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African Human Rights Law Journal

On-line version ISSN 1996-2096
Print version ISSN 1609-073X

Afr. hum. rights law j. vol.8 n.2 Pretoria  2008

 

RECENT DEVELOPMENTS

 

An ice-breaker: State party reports and the 11th session of the African Committee of Experts on the Rights and Welfare of the Child

 

 

Benyam D MezmurI; Julia Sloth-NielsenII

IResearcher and PhD Candidate, Community Law Centre, University of the Western Cape, South Africa
IIProfessor of Law, University of the Western Cape, South Africa

 

 


SUMMARY

During its 11th session, the African Committee of Experts on the Rights and Welfare of the Child held its first Pre-Session for the consideration of state party reports. This update highlights the work of the Committee during this session. While little attention is paid to the proceedings of the 11th session, partly as a result of the fact that the session was short-lived (only three days, composed of open and closed sessions), the procedures for the Pre-Session, as well as the substance of the four reports that were discussed during the Pre-Session, occupy centre stage. In conclusion, it is argued that the whole exercise of the Pre-Session was an ice-breaker, and represents progress in its own right. In looking forward, the importance for the African Children's Committee to draw the necessary lessons from the four state party reports and to chart ways of strengthening the reporting regime is underscored. A number of tentative recommendations are made in this regard.


 

 

“Full text available only in PDF format”

 

 

* LLB (Addis Ababa), LLM (Human Rights and Démocratisation in Africa) (Pretoria); benyamdawit@yahoo.com. It is hereby acknowledged that this work is based upon research supported by the National Research Foundation.
** BA, LLB (Stellenbosch), LLM (Cape Town), LLD (Western Cape); juliasn@telkomsa.net
1 Art 38(3) of the African Children's Charter provides that '[s]even committee members shall form the quorum'. Committee member Mrs Pholo Mamosebi has failed to attend two consecutive sessions of the Committee and it was agreed that, in accordance with art 14 of the Rules of Procedure, a reminder would be sent to her.
2 J Sloth-Nielsen & B Mezmur 'Win some, lose some: The 10th ordinary session of the African Committee of Experts on the Rights and Welfare of the Child' (2008) 8 African Human Rights Law Journal 219.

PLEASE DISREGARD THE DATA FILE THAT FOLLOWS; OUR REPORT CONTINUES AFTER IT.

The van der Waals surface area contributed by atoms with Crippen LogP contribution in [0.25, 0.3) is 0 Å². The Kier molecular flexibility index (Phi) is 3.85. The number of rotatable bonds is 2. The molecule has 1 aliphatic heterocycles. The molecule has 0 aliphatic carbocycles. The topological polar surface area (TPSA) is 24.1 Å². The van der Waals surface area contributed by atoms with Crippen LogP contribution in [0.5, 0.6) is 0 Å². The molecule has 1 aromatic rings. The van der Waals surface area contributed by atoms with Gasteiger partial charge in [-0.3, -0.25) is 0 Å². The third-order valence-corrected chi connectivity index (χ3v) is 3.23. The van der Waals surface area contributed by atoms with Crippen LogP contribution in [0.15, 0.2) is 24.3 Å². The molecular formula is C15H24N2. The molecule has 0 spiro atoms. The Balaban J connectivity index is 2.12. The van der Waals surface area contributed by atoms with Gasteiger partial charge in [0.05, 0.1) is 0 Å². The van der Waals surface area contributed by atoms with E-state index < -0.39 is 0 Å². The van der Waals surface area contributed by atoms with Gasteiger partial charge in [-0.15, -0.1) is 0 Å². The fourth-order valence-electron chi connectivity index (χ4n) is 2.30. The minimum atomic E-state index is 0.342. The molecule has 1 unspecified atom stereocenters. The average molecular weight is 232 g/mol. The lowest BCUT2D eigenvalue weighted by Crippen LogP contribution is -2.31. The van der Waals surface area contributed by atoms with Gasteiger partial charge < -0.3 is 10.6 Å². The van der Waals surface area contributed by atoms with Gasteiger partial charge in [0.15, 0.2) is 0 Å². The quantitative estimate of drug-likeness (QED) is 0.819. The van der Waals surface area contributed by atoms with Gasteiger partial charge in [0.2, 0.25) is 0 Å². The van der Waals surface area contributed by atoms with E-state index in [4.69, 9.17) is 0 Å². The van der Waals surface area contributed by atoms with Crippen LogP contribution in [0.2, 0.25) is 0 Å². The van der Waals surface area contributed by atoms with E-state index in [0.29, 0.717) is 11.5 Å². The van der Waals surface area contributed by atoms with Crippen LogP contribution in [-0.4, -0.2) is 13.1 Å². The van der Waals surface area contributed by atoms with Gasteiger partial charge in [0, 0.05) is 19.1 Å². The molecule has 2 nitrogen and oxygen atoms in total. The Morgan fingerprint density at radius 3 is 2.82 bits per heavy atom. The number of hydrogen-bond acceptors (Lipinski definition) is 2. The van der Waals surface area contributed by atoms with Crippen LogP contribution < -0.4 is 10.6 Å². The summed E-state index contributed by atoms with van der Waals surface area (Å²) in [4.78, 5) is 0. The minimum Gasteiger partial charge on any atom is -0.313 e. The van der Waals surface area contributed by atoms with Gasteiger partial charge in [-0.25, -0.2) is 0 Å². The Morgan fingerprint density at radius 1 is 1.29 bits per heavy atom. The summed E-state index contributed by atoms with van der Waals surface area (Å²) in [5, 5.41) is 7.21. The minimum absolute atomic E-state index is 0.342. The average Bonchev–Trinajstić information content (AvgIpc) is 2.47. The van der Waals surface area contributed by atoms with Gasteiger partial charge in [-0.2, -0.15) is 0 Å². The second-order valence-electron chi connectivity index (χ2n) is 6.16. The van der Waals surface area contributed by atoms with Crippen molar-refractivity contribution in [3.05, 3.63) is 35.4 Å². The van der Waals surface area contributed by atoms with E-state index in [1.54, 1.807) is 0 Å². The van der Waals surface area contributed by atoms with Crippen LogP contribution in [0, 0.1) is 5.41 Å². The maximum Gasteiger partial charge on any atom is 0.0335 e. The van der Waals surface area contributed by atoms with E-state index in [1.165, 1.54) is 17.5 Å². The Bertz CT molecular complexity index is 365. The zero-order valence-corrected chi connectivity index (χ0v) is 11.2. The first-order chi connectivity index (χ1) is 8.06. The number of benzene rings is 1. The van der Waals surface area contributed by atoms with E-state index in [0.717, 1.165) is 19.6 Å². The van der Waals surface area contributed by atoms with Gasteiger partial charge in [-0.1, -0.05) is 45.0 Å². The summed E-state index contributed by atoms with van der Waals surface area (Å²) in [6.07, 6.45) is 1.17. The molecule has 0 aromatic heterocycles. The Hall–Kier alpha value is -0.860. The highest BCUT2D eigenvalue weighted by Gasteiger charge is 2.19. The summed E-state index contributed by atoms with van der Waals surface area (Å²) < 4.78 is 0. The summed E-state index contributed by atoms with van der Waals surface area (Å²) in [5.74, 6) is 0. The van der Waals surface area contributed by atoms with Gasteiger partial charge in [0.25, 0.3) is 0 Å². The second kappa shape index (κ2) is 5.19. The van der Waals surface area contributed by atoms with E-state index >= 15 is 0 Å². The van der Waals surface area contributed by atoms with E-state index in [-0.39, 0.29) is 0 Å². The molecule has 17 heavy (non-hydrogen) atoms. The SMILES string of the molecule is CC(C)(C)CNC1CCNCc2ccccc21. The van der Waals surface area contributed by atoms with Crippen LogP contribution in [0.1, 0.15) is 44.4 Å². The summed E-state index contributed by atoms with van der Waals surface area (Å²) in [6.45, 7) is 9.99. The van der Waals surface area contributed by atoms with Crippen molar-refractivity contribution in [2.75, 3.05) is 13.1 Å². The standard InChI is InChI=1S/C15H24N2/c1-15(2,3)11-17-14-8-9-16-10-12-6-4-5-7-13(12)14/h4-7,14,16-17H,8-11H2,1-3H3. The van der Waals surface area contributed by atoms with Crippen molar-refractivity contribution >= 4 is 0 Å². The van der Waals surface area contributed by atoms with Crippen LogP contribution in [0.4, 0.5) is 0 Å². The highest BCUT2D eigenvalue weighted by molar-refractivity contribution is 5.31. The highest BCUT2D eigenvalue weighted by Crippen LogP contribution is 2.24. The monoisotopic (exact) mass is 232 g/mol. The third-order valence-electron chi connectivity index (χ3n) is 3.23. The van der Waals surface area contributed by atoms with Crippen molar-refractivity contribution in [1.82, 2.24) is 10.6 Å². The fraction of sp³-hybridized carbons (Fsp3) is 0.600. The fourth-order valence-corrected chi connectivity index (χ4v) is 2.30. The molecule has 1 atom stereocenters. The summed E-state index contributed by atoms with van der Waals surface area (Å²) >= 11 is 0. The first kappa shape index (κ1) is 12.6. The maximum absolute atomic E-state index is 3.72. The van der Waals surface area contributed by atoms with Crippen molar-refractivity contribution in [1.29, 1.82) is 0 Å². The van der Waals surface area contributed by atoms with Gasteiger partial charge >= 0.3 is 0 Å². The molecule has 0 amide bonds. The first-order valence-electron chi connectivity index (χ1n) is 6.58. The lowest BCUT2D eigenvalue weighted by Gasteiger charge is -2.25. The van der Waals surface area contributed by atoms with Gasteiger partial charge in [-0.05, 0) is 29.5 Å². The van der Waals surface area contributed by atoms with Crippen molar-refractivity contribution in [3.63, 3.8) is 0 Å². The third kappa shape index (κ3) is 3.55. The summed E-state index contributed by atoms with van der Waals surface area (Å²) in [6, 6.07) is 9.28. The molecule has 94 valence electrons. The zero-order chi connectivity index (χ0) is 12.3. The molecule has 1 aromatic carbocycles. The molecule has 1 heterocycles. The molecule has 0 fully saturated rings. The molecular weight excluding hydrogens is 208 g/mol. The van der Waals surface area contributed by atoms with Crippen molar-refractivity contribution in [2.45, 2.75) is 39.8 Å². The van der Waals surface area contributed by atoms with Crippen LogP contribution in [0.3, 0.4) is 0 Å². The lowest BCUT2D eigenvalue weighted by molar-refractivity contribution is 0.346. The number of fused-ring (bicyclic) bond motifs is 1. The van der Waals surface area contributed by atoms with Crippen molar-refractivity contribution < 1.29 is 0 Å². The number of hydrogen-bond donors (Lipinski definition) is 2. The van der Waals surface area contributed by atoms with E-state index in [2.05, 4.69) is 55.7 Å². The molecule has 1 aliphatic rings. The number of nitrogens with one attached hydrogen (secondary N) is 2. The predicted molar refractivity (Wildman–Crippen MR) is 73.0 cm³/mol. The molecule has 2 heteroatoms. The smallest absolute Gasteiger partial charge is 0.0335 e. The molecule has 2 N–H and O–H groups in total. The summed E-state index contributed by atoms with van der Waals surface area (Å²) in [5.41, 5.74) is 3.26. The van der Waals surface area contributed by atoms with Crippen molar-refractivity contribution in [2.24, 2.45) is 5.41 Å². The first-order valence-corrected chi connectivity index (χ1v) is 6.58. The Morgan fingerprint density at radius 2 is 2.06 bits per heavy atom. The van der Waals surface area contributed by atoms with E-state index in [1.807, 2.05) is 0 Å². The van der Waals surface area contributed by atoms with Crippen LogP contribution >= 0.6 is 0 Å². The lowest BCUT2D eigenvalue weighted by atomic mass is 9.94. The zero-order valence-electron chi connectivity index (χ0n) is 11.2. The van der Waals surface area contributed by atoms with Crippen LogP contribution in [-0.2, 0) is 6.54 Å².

3 Cmttee/ACRWC/2 II. Rev2.
4 See, eg, Sloth-Nielsen & Mezmur (n 2 above) 211-212.
5 Under Decision EX/CL/233(VII) of 2005, para 8, the Executive Council of the AU has requested the AU Commission to study measures to renew the terms of office of committee members for another term.
6 Sloth-Nielsen & Mezmur (n 2 above) 219.
7 For further details on these Guidelines, see B Mezmur 'Still an infant or now a toddler? The work of the African Committee of Experts on the Rights and Welfare of the Child and its 8th ordinary session' (2007) 7 African Human Rights Law Journal 267-270.
8 This has already been suggested in B Mezmur 'Looking back to look ahead: The 9th meeting of the African Committee of Experts on the Rights and Welfare of the Child' (2007) 7 African Human Rights Law Journal 552-553.
9 NGOs and individual experts should also provide 20 copies of each document submitted to the CRC Secretariat. See CRC Guidelines for the participation of partners (NGOs and individual experts) in the Pre-sessional Working Group of the Committee on the Rights of the Child (CRC Pre-Sessional Guidelines) (UN Doc CRC/C/90, 1999) para 2.
10 CRC Pre-Sessional Guidelines (n 9 above) paras 2 & 3.
11 CRC Pre-Sessional Guidelines (n 9 above) para 4.
12 As above.
13 M Evans et al 'The reporting mechanism of the African Charter on Human and Peoples' Rights' in M Evans & R Murray (eds) The African Charter on Human and Peoples' Rights: The system in practice, 1986-2000 (2002) 37.
14 The other seven core UN human rights treaties are the International Covenant on Civil and Political Rights (CCPR); the International Covenant on Economic, Social and Cultural Rights (CESCR); the Convention on the Elimination of All Forms of Racial Discrimination (CERD); the Convention on the Elimination of All Forms of Discrimination Against Women (CEDAW); the International Convention on the Protection of the Rights of All Migrant Workers and Members of Their Families (CRMW); the International Convention for the Protection of All Persons from Enforced Disappearance; and the Convention on the Rights of Persons with Disabilities (CRPD).
15 As above.
16 M Verheyde & G Goedertier 'Article 43-45: The UN Committee on the Rights of the Child' in A Alen et al (eds) A commentary on the United Nations Convention on the Rights of the Child (2006) 16.